Thirty-two studies were included, 11 of which did not document whether the adhesions were mesh related. A total of 14,161 participants underwent incisional hernia repair, 8,526 of whom were included in follow-up analysis. Overall, 9.7% developed adhesions. Biological mesh induced a high rate of dense adhesions, whereas biosynthetic mesh induced loose, filmy adhesions suggested to cause fewer complications. These findings were similar to findings from experimental animal models.
Bio-synthetic mesh was superior in causing fewer and less dense adhesions. Further analysis of mesh-induced adhesion formation on a larger scale is required to fully understand the consequences of different mesh types.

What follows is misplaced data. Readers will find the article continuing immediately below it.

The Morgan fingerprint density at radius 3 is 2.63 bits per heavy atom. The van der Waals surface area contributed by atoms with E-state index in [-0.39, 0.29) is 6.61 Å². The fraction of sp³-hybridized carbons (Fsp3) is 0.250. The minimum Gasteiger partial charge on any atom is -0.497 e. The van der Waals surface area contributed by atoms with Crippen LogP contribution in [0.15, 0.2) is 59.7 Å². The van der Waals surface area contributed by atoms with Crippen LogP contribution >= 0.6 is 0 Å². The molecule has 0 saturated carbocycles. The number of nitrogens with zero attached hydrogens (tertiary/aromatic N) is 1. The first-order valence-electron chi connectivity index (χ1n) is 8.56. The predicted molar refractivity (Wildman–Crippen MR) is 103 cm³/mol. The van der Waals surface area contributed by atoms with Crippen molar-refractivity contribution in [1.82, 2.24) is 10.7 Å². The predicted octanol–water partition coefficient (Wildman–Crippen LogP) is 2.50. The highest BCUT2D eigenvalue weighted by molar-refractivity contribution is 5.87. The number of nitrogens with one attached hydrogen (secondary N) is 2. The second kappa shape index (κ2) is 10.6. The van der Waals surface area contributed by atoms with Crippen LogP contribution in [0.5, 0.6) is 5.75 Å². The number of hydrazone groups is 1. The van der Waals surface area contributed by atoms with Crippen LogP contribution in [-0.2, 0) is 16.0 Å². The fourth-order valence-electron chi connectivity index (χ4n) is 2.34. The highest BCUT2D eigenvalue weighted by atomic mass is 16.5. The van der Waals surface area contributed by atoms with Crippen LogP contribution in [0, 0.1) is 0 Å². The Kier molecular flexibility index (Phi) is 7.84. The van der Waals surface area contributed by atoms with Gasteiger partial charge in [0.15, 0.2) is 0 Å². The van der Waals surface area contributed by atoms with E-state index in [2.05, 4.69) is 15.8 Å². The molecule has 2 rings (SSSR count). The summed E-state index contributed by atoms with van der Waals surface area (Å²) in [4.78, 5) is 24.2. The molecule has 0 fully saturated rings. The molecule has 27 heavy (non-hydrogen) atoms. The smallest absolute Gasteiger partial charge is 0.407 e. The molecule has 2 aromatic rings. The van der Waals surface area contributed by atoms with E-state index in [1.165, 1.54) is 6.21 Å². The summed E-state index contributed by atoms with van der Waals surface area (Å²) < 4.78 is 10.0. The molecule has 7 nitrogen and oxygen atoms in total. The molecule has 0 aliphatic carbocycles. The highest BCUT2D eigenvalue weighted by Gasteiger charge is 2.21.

Impaired consciousness during seizures severely affects quality of life for people with epilepsy but the mechanisms are just beginning to be understood. Consciousness is thought to involve large-scale brain networks, so it is puzzling that focal seizures often impair consciousness. Recent work investigating focal temporal lobe or limbic seizures in human patients and experimental animal models suggests that impaired consciousness is caused by active inhibition of subcortical arousal mechanisms. Focal limbic seizures exhibit decreased neuronal firing in brainstem, basal forebrain, and thalamic arousal networks, and cortical arousal can be restored when subcortical arousal circuits are stimulated during seizures. These findings open the possibility of restoring arousal and consciousness therapeutically during and following seizures by thalamic neurostimulation. When seizures cannot be stopped by existing treatments, targeted subcortical stimulation may improve arousal and consciousness, leading to improved safety and better psychosocial function for people with epilepsy.